SALT LAKE CITY — Through three rotations Friday night at the Huntsman Center, Utah gymnastics’ historic start to a season — a start that included four straight meets with a team-score above a 197 — was in jeopardy.
The Red Rocks were solid enough on the opening two events of the meet, with scores of 49.325 and a 49.300, respectively, on vault and uneven bars, but anything but on balance beam.
Utah suffered a fall on the opening routine of the rotation and a shocking career-low at the end, with a few more un-Red Rock-like routines sandwiched in between.
The result was a 48.875, the team’s lowest score on any event this season.
“Beam…,” an exasperated Tom Farden, co-head coach of the Utes, said.
And yet, with the meet seemingly slipping away from them, the Utes responded.
Led by freshman Adrienne Randall, sophomore Sydney Soloski, and senior MaKenna Merrell-Giles, the Red Rocks posted a season-best score on floor exercise (49.525).
It was enough, by 0.075 of a point, to give the Utes their fifth consecutive team score above 197 to start the season, a feat never done in program history, as well as a 197.075-195.400 victory over No. 23 Arizona.
“We crawled our way to a 197,” said Farden. “It is a good score, but it is 75 percent of what this team’s potential is.”
“We had some high and some lows,” added Merrell-Giles. “There are things we need to work on, but we did a lot of good things.”
None were better than what was done on floor.
“It was unbelievable. They were engaged, aggressive and they competed. The floor was amazing,” said Farden.
It all started with a pep talk from assistant coach Robert Ladanyi.
A former gymnast himself, on the Romanian national team, Ladanyi huddled with the Red Rocks prior to the floor rotation.
The message? Keep playing the game.
“He always talks about how meets are just a game,” Merrell-Giles said. “He said ‘Let's just keep playing the game. We have one more chance to up our score. Let's keep playing the game the way we know how.’ That really helped me, reminded me the meet wasn’t over.”
More than that, Ladanyi put a little bit of pressure on the Red Rocks, pressure they needed.
“He lit a fire under our butts,” senior Kari Lee said, matter-of-factly. “Normally, we don’t mention scores during meets, but he mentioned that in order to keep our 197 streak alive we needed a 49.5 on floor. It really helped us.”
Macey Roberts led off the rotation with a 9.875, followed by Lee (9.875) and Alexia Burch (9.825).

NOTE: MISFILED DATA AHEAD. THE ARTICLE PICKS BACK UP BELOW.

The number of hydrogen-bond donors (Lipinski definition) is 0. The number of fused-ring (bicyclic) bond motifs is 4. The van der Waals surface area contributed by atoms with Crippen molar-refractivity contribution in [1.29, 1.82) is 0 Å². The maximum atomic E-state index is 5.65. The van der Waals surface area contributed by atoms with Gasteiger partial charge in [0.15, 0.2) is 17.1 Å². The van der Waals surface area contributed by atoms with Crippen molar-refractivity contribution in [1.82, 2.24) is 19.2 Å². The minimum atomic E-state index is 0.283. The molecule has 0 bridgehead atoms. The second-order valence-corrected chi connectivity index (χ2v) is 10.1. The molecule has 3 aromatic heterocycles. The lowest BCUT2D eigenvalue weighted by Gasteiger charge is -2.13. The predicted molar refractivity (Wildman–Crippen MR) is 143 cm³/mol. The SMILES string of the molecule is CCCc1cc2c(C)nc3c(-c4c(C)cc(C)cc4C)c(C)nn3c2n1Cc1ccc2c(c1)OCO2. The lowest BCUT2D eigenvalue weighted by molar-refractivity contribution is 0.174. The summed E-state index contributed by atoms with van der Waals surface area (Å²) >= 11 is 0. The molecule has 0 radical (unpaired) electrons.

It was Randall, however, in the fourth spot, who set the meet-saving rotation truly in motion. The freshman recorded a career-high 9.950, with a routine that brought all 15,558 in attendance to their feet.
“To go up there and get a 9.950,” Farden mused, “She is just that kind of a kid.”
“Once I finished, all I could think about was that all my hard work paid off,” Randall said. “It was a great feeling to know that all of the work that I put in mattered.”
Following Randall, Soloski and Merrell-Giles earned a 9.900 and 9.925, respectively.
Merrell-Giles handled the anchor spot, as junior MyKayla Skinner sat out the rotation to rest an injured ankle.
“I knew they had it,” Skinner said. “They all work really hard in training. It made me really proud to see them go out there and get that score.”
The Red Rocks excellence on floor overshadowed other strong outings, such as Burch’s event-winning 9.900 on vault, her career-high.
Lee scored a 9.925 on beam, a season-best, and the team had a strong cumulative performance on bars that included a pair of 9.9’s, courtesy of Merrell-Giles and Skinner, as well as four stuck landings.
Nothing could mask the team’s struggles on beam, however.1 comment on this story
“We have had a fall in each meet,” said Farden, visibly frustrated. “I don’t see that in practice. Practice is supposed to be a predictor, compete like you practice, practice like you compete. We aren’t doing that.”
With a 5-0 record and another 197 in the books, not to mention injuries to Skinner, Cristal Isa, Missy Reinstadtler and others overcome, the meet could be considered a success.
“I am not doing that,” Farden said. “I am going to hold them to a higher standard.”
Welcome to Utah gymnastics.